What women DID not relinquish was the CHOICE. No man really had a choice. Work or starve. But women had, and continue to have, the CHOICE to earn money or not. And most women who find themselves in the labor force with small children are there because they did a piss poor job of planning their lives, based on the giant cultural story that they should “lean in” to their “careers” rather than raise their own families.
I’m having an interesting private conversation via email with a man who lives in Brooklyn, who writes to me that there is only one other man with whom he has shared the link to my blog, and these two men find themselves discussing the issues we typically discuss in hushed voices, hidden in a corner, because they are afraid of being overheard.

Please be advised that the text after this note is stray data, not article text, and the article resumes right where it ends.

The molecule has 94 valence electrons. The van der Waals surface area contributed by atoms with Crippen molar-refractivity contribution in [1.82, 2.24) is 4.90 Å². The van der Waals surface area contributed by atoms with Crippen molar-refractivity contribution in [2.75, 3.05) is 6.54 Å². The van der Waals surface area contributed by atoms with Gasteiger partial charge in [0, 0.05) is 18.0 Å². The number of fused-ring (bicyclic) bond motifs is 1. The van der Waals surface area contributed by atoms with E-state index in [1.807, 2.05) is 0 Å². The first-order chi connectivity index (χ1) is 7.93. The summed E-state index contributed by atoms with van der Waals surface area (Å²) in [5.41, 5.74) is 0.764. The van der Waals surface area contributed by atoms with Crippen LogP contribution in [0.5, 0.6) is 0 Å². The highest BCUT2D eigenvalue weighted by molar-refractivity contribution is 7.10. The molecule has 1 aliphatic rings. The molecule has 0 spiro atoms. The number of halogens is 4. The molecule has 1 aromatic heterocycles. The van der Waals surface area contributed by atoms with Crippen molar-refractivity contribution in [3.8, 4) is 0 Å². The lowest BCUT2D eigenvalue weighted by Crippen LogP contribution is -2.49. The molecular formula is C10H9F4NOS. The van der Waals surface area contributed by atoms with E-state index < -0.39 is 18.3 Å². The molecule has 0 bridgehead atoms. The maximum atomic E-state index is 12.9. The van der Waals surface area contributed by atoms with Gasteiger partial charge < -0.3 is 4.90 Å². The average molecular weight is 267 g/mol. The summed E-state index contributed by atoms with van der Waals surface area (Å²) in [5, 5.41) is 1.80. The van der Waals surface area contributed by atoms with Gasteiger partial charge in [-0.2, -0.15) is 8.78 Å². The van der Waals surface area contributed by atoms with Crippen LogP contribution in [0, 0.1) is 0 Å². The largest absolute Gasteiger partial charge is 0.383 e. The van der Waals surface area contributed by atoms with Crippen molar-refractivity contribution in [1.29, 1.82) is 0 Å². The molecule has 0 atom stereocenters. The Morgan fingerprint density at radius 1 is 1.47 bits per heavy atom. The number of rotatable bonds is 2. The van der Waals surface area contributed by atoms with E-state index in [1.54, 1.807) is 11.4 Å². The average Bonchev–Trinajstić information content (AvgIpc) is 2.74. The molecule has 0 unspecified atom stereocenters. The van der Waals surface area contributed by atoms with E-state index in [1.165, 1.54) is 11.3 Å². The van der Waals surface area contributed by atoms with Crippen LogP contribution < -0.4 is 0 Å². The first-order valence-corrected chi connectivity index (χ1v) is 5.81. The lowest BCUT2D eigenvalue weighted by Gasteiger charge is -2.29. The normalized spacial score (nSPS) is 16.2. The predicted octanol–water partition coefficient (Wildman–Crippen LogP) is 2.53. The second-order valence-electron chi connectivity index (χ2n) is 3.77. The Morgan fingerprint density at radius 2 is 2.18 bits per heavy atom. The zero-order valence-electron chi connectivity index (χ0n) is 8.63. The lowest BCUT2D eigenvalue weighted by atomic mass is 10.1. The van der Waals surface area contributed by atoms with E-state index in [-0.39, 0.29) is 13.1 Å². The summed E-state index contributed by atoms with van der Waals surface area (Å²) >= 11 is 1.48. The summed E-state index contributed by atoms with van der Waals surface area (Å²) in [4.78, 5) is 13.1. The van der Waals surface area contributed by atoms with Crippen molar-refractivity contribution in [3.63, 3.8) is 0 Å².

“It’s like we’re living in East Berlin”, he writes.
There’s a lot of truth to that sentiment.
Which brings me to the books I’ve been reading. The first one is called The Book Thief. It’s about to be released as a movie, but I highly recommend the book itself. It’s quite an accomplishment. The whole story is narrated by Death, and it concerns a young girl living in Nazi Germany, who shelters a Jewish man in her basement, and steals books to read to him.
The idea that her thoughts can be and are policed is a central part of the story. There are things she is absolutely forbidden to say, and her beloved father slaps her across the face publicly to let her know that such thoughts are verboten. Their very lives depend upon believing, or at least acting like they believe the lies they have been told.
And tragically, so many people really DID believe the lies. Death collects 40 million souls because so many chose to believe lies.